This past week The National played four nights in a row at the Chicago Theatre!
I was fortunate enough to see them two more times - my 7th and 8th shows overall.
(If money wasn’t an object, you know I’d be there all four nights.)
TUESDAY, APRIL 15
I just want to go over my entire day because it was so great.
First, I took my mom out for her birthday dinner at one of our favorite restaurants in the city (Quartino’s).
(Sidenote: They always have TV’s playing a classic Italian film there, and 8 1/2 was on that evening.)
Afterwards, I found out that Criterion is releasing their Jacques Demy box set in July!! Just in time for the summer B&N sale!
Then, it was concert time. I had seats in the balcony for the first night and the main floor for the second night.
Daughter was the opening band, and they really impressed me. (I’ve seen a lot of dud opening acts over the years going to various concerts.)
Tuesday’s set list was the standard affair of Trouble Will Find Me / High Violet songs for a while until …
THEY PLAYED LEMONWORLD!
(Since you probably don’t know, Lemonworld is my favorite song by The National - other than Apartment Story - but they rarely play it. This was only the second time they’ve played it since 2011, and I’ve never heard it live.)
I think I nearly went into shock because at this point, I just wasn’t expecting it.
And after Lemonworld, they played Abel, Slow Show, and Ada (with a Sufjan Stevens’ “Chicago” outro) all in a row.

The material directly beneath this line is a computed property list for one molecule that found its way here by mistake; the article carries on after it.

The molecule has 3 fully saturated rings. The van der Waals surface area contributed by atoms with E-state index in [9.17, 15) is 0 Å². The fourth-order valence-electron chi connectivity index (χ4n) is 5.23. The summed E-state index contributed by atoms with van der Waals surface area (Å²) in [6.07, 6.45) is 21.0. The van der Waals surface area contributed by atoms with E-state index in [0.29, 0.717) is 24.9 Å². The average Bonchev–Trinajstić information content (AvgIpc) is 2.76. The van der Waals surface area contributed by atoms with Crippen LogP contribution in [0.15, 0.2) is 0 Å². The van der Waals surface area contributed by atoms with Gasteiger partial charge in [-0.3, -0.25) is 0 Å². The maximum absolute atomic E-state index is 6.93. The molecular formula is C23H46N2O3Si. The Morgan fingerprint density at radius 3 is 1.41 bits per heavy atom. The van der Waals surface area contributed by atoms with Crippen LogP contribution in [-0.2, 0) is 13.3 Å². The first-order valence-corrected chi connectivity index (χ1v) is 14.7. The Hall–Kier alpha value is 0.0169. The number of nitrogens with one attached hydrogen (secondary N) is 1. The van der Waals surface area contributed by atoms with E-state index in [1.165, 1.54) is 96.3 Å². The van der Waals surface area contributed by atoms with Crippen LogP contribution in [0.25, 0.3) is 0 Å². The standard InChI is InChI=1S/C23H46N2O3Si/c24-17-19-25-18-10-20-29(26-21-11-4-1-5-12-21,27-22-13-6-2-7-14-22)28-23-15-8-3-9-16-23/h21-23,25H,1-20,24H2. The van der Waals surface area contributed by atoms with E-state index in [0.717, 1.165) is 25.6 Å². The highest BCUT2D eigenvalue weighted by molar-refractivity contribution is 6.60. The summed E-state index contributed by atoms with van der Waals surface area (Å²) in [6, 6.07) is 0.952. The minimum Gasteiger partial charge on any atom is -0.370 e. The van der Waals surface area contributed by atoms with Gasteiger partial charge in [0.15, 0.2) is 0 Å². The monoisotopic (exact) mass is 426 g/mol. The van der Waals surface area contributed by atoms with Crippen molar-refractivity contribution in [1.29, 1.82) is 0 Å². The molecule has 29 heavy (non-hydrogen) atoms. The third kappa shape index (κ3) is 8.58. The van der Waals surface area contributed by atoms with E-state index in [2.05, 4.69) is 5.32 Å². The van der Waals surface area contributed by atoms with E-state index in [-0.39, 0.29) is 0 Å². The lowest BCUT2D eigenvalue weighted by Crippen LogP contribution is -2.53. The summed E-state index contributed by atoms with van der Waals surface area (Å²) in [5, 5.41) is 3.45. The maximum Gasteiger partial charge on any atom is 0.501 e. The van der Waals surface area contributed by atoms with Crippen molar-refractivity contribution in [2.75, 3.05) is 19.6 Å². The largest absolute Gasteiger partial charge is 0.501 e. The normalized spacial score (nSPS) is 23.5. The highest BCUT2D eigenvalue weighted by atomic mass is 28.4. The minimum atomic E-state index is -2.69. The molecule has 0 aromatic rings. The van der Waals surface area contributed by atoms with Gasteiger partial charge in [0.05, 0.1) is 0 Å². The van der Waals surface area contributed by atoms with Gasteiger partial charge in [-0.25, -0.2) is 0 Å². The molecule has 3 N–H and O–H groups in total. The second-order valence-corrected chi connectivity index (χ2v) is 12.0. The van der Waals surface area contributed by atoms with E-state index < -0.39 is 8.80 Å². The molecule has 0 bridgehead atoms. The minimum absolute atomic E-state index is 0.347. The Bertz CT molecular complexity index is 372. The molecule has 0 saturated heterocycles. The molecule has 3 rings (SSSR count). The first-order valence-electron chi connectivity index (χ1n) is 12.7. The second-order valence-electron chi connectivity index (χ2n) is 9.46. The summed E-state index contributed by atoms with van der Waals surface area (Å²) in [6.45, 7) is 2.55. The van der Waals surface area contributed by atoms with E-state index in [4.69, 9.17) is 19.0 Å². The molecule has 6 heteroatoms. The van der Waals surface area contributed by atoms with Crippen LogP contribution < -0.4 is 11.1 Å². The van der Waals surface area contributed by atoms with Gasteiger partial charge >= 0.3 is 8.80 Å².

Other highlights included Hard to Find, About Today, and Learning.
WEDNESDAY, APRIL 16
When The National opened the show with Start a War, I knew I was in for a great night.
Then, they played Wasp Nest, All the Wine, Abel, Apartment Story, and Green Gloves all in a row. Mind blown.
During the encore break, the guys next to me and I decided to go up to the very front because why not? Nobody was going to kick us out with only four songs to go.
So, I got the best of both worlds that night. The marvelous acoustics of the Chicago Theatre and being up front like I would have been for a general admission show.
To summarize: The National is my favorite band. Can you tell?
Hervé Chigioni and his graphic designer Gilles Frappier have based the poster design for the 67th Festival de Cannes on a photogram taken from Federico Fellini’s 8½, which was presented in the Official Selection in 1963.
In Marcello Mastroianni and Federico Fellini, we celebrate a cinema that is free and open to the world, acknowledging once again the artistic importance of Italian and European cinema through one of its most stellar figures.
“The way he looks at us above his black glasses draws us right in to a promise of global cinematographic happiness,” explains the poster’s designer. “The happiness of experiencing the Festival de Cannes together.”
In his films, Marcello Mastroianni continued to encapsulate everything that was most innovative, nonconformist and poetic about cinema. On seeing the poster for the first time, Chiara Mastroianni, the actor’s daughter, said simply: “I am very proud and touched that Cannes has chosen to pay tribute to my father with this poster. I find it very beautiful and modern, with a sweet irony and a classy sense of detachment. It’s really him through and through!” — Cannes 2014
"Werner Herzog and I were talking about maybe doing a video, he wanted to do a video with The National, and we were really excited about that, even though it never ended up happening. His idea, he said, was [Werner Herzog impression], “I want to put the whole band on a live volcano, very close to the lava. I want it to be very dangerous for you, and I want to see you try to play your instruments while the lava is all around you.” And we were like, “That sounds awesome!” I don’t know about the logistics of making that work, but he definitely wanted us to be in serious danger, just to see if a band could actually play a song while lava is surrounding them. "